The Open UniversitySkip to content

Polylepis woodland dynamics during the last 20,000 years

Valencia, Bryan G.; Bush, Mark B.; Coe, Angela L.; Orren, Elizabeth and Gosling, William D. (2018). Polylepis woodland dynamics during the last 20,000 years. Journal of Biogeography, 45 pp. 1019–1030.

Full text available as:
PDF (Accepted Manuscript) - Requires a PDF viewer such as GSview, Xpdf or Adobe Acrobat Reader
Download (4MB) | Preview
PDF (Version of Record) - Requires a PDF viewer such as GSview, Xpdf or Adobe Acrobat Reader
Download (2MB) | Preview
DOI (Digital Object Identifier) Link:
Google Scholar: Look up in Google Scholar



To determine the palaeoecological influences of climate change and human land use on the spatial distribution patterns of Polylepis woodlands in the Andes.


Tropical Andes above 2,900 m between 2°S and 18°S of latitude.


Pollen and charcoal data were gathered from 13 Andean lake sediment records and were rescaled by the maximum value in each site. The rescaled pollen data were used to estimate a mean abundance and coefficient of variation to show woodland expansions/contractions and woodland fragmentation over the last 20,000 years. The rescaled charcoal was displayed as a 200‐year moving median using 500‐year bins to infer the influence of fire on woodland dynamics at landscape scale. Pollen and charcoal were compared with speleothem, clastic flux and archaeological data to assess the influence of moisture balance, glacial activity and human impact on the spatial distribution of Polylepis woodlands.


Woodland expansion and fire were correlated with precipitation changes and glacier dynamics from c. 20 to 6 kcal BP (thousands of calibrated years before present). Charcoal abundances between 20 and 12 kcal BP were less common than from 12 kcal BP to modern. However, human‐induced fires were unlikely to be the main cause of a woodland decline centred at 11 kcal BP, as woodlands recovered from 10.5 to 9.5 kcal BP (about twofold increase). Charcoal peaks analogous to those that induced the woodland decline at 11 kcal BP were commonplace post‐9.5 kcal BP but did not trigger an equivalent woodland contraction. An increase in the coefficient of variation after c. 5.5 kcal BP suggests enhanced fragmentation and coincided with the shift from logistic to exponential growth of human populations. Over the last 1,000 years, Polylepis became hyper‐fragmented with over half of sites losing Polylepis from the record and with coefficients of variation paralleling those of glacial times.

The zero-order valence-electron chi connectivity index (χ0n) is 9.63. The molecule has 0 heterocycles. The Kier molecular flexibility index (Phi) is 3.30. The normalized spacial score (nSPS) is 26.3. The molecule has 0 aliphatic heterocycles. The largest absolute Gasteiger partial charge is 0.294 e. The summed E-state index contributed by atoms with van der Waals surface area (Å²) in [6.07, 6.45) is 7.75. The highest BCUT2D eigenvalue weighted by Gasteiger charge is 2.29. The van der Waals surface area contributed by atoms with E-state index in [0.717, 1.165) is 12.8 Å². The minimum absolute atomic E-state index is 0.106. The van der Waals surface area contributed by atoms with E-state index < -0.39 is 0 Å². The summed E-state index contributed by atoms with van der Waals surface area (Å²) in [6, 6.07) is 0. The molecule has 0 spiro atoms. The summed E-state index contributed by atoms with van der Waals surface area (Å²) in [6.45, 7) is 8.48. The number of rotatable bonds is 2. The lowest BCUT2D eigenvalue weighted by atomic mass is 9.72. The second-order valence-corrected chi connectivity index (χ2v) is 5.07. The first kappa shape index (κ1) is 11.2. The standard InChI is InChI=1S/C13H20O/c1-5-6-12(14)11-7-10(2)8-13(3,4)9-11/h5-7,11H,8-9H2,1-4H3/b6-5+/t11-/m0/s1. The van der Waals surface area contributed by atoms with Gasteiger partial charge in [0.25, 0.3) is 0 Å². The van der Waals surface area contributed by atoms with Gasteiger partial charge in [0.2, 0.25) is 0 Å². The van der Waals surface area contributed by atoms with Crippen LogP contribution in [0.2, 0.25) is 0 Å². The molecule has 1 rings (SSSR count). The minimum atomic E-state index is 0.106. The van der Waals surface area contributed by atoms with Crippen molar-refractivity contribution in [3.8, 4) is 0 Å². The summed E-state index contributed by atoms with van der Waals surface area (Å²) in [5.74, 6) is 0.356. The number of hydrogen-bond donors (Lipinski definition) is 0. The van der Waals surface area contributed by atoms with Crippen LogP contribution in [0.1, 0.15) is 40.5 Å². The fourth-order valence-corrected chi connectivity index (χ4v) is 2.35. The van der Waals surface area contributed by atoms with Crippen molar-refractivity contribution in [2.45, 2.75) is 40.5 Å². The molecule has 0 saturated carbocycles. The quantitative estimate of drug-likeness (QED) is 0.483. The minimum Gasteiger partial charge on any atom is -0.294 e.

Main conclusions

Polylepis woodlands formed naturally patchy woodlands, rather than a continuous vegetation belt, prior to human occupation in the Andes. The main factors controlling pre‐human woodland dynamics were precipitation and landscape heterogeneity. Human activity led to hyper‐fragmentation during the last c. 1,000 years.

Item Type: Journal Item
Copyright Holders: 2018 The Author(s)
ISSN: 0305-0270
Keywords: Ecology, Ecology, Evolution, Behavior and Systematics
Academic Unit/School: Faculty of Science, Technology, Engineering and Mathematics (STEM) > Environment, Earth and Ecosystem Sciences
Faculty of Science, Technology, Engineering and Mathematics (STEM)
Item ID: 54045
SWORD Depositor: Jisc Publications-Router
Depositing User: Angela Coe
Date Deposited: 29 Mar 2018 14:30
Last Modified: 06 Jul 2020 18:09
Share this page:


Altmetrics from Altmetric

Citations from Dimensions

Download history for this item

These details should be considered as only a guide to the number of downloads performed manually. Algorithmic methods have been applied in an attempt to remove automated downloads from the displayed statistics but no guarantee can be made as to the accuracy of the figures.

Actions (login may be required)

Policies | Disclaimer

© The Open University   contact the OU